|Filtering Capacitors||Electrolytic: 2x Elite (3-6,000h @ 105°C, EV), 7x Elite (2-5,000h @ 105°C, ED), 3x Elite (2-5,000h @ 105°C, EK), 3x Elite (4-10,000h @ 105°C, EY), 1x Elite (105°C, EG), 2x Elite (2,000h @ 105°C, PF)
Polymer: 2x APAQ
|Supervisor IC||INI1S429I – DCG|
|Fan Model||Hong Hua HA1225M12F-Z (120mm, 12V, 0.45A, Fluid Dynamic Bearing Fan)|
|Standby PWM Controller||Power Integrations TNY287PG|
Channel Well Technology (CWT) is the OEM of all XPG Pylon units. The platform’s code name is CSB-A, which uses an older design to keep production costs low. CWT used a double forward topology on the primary side, which is enough for Bronze efficiency levels. On the secondary side, the 12V rail is regulated by passive components, Schottky Barrier Rectifiers (SBRs), which have increased power losses compared to FETs. The only modern touch in this platform is the DC-DC converters generating the minor rails.
The small PCB is underpopulated since there is no need for large and many parts in a 450W PSU. The good thing is that we find proper heatsinks on both the primary and secondary sides. With a passive rectification scheme for 12V, the use of a heatsink was a one-way road. There are no heatsinks on the DC-DC converters board, so I would like to see lower OCP triggering points on these rails (5V and 3.3V).
XPG used a Japanese cap on the APFC converter for increased reliability and Elite caps on the secondary, which are the best affordable choice. The Hong Hua FDB fan is another good part that will increase the unit’s reliability. Typically you won’t find FDB fans in budget-oriented products. Finally, the soldering quality is decent.
Load regulation is within 1% on all major rails. The native cables play a significant role since they have lower resistance.
Ripple suppression is great, not only for the standards of the budget 450W category.
The double forward topology doesn’t allow a good transient response at 12V. The 3.3V rail also registers a high deviation.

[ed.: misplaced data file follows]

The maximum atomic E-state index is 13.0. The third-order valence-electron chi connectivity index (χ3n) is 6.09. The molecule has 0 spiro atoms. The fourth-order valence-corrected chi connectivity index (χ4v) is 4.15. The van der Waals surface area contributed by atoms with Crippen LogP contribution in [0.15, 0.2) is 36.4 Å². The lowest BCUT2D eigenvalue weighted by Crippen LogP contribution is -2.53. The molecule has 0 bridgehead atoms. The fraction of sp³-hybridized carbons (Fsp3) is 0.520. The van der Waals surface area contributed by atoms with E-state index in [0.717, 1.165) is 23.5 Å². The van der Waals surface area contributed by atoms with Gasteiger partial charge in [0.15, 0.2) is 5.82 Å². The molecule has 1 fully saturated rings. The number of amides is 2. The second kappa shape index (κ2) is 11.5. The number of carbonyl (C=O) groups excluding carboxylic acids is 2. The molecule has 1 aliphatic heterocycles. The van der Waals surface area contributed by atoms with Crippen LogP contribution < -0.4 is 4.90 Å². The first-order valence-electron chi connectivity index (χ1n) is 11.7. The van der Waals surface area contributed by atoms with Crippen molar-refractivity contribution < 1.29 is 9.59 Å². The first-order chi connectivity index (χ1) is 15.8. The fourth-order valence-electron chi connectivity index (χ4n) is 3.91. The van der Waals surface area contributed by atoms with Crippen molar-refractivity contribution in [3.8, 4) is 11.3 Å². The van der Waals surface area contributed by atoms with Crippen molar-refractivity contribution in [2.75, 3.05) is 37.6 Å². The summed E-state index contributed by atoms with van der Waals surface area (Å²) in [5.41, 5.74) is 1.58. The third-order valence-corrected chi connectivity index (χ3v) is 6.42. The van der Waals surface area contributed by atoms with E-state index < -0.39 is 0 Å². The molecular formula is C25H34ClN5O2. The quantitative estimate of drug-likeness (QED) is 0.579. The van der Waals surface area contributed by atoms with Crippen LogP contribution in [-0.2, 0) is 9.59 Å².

Hold Up Time
The hold-up time is a hair away from 17ms, but the power ok signal’s hold-up time is notably away from 16ms. Still, this is a budget unit, and the bulk caps are expensive. Most affordable PSUs use smaller than required bulk caps.
The PSU supports Alternative Low Power Modes.
Inrush current is low at 115V but pretty high at 230V.
Efficiency Normal, Light & Super-Light Loads
For a Bronze-rated PSU, efficiency is decent with normal loads. The platform is not so efficient with light loads; the same goes with a 2% load, where the PSU cannot meet the 60% requirement.
Average Efficiency 5VSB
The 5VSB rail is efficient.
Vampire power is low.
The average efficiency is satisfactory. The difference with the CX450M, which uses the same platform, is notable, though.
The APFC converter does a good job!
The Pylon 450 has a low average noise output compared to similar spec units. The CX450M achieves slightly better results.
Fan Noise & Speed Maps @ 28-32 °C
With up to 250W, the PSUs noise is low, below 25 dBA. The 30 dBA mark is passed with more than 275W, and with 325W, the fan makes its presence felt with more than 35 dBA.
The XPG Pylon takes the lead from all 450W and 500W Bronze units and is dead close to the Gold-rated Seasonic GX-500. Strangely enough, the GX500 doesn’t perform so well with 230V input, so the Pylon 450 achieves first place easily.
The XPG Pylon 450 is a fine, low-capacity PSU for a non-demanding system, including office PCs. Not all users need strong PSUs or have the budget to build super PCs, so there is a large market share for budget PSUs. Ideally, you should invest in a Gold-rated, at least, power supply, but usually, these don’t come cheap, so the next thing that comes to mind is a Bronze unit since Silver ones are rare. Now I think of it, the least popular efficiency rating is Silver, with Gold and Bronze ratings being the most popular.
The Pylon 450 is among the few budget PSUs with such high quality, equipped with decent capacitors and an FDB fan. This is why XPG didn’t have a problem increasing its warranty for this product from three years to five. This shows that RMA rates are low, else XPG wouldn’t do that. Double forward topology, which this PSU uses, doesn’t allow for a good transient response at 12V, but budget systems, which will be this PSU’s playground, won’t apply high transient loads. Typically, high transient loads derive from power-hungry GPUs, with CPUs following.
The primary opponent for the Pylon 450W is the Corsair CM450M which uses the same CWT platform. The Pylon takes the lead in overall performance, while the CM450M is slightly quieter. I suggest you get the one you find at a better price since you won’t notice any difference in either performance or noise output.